Once he takes office, President-elect Barack Obama will have to navigate a world that has grown highly critical of the United States. Since 2001, the Pew Global Attitudes Project has documented a decline in America’s international image amid widespread opposition to U.S. foreign policy.
Global Optimism, Local Fears
A Changed View of American Democracy
(from The National Interest)
World Already Saw U.S. Influence as Negative
Economic Concerns Pervasive in Japan
Growing numbers of people in several major European countries say they have an unfavorable opinion of Jews, and opinions of Muslims also are more negative than they were several years ago. These findings are from a new Pew Global Attitudes Project report, based on data gathered from 24 countries from regions throughout the world, that examine worldwide religiosity and take a close look at Muslim publics’ attitudes toward terrorism, Osama bin Laden, Hamas, Hezbollah and more.
The 2008 Pew Global Attitudes survey in China finds that more than eight-in-ten Chinese are satisfied with their country’s overall direction and their national economy, a significant increase in contentment from earlier in the decade. But levels of personal satisfaction are generally lower than the national measures, and the poll suggests the Chinese people - who express concern about inflation and pollution - may be struggling with the consequences of economic growth.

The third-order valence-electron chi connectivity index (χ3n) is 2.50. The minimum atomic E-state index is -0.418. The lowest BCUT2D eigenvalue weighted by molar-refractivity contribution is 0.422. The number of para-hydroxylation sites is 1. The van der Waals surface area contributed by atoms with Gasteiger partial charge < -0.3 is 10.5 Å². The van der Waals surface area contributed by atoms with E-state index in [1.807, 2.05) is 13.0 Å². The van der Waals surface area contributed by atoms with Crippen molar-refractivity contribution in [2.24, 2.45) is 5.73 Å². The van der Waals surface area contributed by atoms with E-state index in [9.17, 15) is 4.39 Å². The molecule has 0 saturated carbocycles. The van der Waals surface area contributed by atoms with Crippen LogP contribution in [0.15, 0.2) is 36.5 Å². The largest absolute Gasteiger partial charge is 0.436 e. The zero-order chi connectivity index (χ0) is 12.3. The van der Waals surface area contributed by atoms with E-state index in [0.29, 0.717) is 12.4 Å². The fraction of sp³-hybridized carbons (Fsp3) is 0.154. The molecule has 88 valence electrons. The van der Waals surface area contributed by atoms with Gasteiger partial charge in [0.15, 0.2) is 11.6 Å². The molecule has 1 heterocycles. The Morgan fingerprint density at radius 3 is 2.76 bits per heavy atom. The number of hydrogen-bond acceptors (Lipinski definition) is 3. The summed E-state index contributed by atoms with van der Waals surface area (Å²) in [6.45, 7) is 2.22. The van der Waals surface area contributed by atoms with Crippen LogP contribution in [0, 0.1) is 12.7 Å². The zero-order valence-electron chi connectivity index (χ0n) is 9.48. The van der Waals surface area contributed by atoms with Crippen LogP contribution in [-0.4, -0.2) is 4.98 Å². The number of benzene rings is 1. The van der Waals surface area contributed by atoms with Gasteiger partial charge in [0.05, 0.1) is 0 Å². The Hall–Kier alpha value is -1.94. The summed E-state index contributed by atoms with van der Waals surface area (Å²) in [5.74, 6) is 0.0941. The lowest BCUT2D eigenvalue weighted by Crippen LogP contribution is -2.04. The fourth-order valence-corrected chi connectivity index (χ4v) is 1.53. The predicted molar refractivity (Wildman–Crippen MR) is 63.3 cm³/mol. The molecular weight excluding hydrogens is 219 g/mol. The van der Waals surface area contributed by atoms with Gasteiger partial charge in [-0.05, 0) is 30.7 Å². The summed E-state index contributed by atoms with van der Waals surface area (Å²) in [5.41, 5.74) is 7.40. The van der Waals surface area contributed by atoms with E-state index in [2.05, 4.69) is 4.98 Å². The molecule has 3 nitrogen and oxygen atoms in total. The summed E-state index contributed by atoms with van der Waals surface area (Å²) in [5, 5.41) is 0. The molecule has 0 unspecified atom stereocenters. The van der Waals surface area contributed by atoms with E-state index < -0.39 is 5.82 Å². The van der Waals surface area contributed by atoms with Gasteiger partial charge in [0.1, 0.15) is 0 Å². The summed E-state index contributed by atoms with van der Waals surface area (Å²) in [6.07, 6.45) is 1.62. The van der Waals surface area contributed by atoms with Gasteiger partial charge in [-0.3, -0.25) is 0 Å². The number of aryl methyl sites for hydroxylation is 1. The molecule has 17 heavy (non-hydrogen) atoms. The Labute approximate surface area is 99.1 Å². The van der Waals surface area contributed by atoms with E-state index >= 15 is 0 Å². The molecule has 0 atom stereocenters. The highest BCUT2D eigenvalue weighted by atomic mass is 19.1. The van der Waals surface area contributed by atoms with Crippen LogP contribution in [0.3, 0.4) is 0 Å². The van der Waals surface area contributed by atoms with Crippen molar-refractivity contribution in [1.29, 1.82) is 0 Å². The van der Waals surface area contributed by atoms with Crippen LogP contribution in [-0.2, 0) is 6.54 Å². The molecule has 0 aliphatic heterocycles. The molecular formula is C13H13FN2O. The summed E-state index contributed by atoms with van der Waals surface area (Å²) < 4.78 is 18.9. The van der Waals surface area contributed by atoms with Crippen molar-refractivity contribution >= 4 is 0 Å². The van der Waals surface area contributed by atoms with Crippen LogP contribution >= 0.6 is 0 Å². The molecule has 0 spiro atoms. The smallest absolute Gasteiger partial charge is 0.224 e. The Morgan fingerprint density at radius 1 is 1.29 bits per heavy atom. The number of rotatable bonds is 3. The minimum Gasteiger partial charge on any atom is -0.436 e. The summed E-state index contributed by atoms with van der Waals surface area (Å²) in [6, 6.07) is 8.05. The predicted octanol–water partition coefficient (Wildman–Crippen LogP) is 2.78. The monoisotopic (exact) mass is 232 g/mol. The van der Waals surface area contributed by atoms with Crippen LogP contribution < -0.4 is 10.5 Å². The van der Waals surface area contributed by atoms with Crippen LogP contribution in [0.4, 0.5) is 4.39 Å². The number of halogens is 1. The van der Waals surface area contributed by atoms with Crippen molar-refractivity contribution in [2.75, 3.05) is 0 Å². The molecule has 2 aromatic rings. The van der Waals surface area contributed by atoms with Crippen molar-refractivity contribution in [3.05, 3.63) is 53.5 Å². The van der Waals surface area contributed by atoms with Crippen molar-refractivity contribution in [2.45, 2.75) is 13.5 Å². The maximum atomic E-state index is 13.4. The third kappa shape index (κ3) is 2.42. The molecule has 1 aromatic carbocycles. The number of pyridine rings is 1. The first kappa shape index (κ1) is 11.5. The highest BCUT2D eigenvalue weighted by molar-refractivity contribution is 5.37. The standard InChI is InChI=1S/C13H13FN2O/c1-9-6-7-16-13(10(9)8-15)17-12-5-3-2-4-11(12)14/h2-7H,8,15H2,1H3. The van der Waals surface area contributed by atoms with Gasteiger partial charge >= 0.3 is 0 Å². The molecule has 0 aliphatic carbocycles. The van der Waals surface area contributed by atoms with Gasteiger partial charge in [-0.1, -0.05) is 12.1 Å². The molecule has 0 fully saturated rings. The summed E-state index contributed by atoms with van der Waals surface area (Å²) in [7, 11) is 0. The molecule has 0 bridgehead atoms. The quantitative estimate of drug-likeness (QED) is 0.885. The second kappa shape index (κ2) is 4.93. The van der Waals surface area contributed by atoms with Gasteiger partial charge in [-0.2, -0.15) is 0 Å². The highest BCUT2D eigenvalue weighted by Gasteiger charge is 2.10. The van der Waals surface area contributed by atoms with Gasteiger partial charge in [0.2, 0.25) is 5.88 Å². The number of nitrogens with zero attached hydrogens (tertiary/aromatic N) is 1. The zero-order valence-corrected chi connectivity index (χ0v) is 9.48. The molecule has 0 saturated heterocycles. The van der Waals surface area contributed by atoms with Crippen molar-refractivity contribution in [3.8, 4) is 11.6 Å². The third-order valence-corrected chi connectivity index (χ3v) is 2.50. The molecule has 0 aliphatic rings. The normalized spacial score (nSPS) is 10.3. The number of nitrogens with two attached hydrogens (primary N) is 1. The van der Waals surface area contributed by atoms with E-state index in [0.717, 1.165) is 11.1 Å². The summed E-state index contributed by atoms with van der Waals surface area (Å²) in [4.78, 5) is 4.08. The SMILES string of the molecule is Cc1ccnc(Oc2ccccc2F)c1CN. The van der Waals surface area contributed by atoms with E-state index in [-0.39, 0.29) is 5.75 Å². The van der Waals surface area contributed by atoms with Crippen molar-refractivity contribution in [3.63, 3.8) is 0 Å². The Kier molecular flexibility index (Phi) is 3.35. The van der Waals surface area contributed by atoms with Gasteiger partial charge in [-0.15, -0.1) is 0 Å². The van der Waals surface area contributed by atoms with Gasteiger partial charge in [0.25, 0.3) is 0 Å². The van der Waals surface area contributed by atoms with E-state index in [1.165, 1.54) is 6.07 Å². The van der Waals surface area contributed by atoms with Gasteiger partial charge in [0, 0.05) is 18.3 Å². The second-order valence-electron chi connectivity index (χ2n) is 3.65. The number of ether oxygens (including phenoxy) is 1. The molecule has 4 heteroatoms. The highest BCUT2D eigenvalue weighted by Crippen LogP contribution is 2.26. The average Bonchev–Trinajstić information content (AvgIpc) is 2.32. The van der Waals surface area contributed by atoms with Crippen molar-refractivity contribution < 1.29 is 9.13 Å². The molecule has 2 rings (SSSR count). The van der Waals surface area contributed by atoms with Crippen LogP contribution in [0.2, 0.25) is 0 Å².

The Candidate Can Expect a Warm Welcome in Europe, Not So in the Middle East
Where in the World is the Welcome Mat Still Out?
Benefits and Drawbacks of Trade and Integration
(from Harvard International Review)
The latest Pew Global Attitudes survey finds some encouraging signs for America’s global image for the first time this decade. Although views of the United States remain negative in much of the world, favorable ratings have increased modestly since 2007 in 10 of 21 countries where comparative data are available. Many people around the world are paying close attention to the U.S. presidential election.
Views of the U.S. in the Muslim World (from The National Interest)
Since Communism’s Fall, Social Trust Has Fallen in Eastern Europe
U.S. Catholics Occupy Something of a Middle Ground in the Catholic Faith
Russians Prefer Strength in Their Leader, Economy over Democracy
International Opinion Is Mixed On Castro’s Legacy
Italians’ Spirits Are Flagging - But Not Their Sense of Cultural Superiority
by Richard Wike, Senior Researcher and Kathleen Holzwart, Research Analyst, Pew Global Attitudes Project Until recently, Kenya was considered something of a success story in a troubled region; now, however, it is consumed by political and ethnic violence following last week’s disputed reelection of President Mwai Kibaki. The unrest has shocked many both inside and […]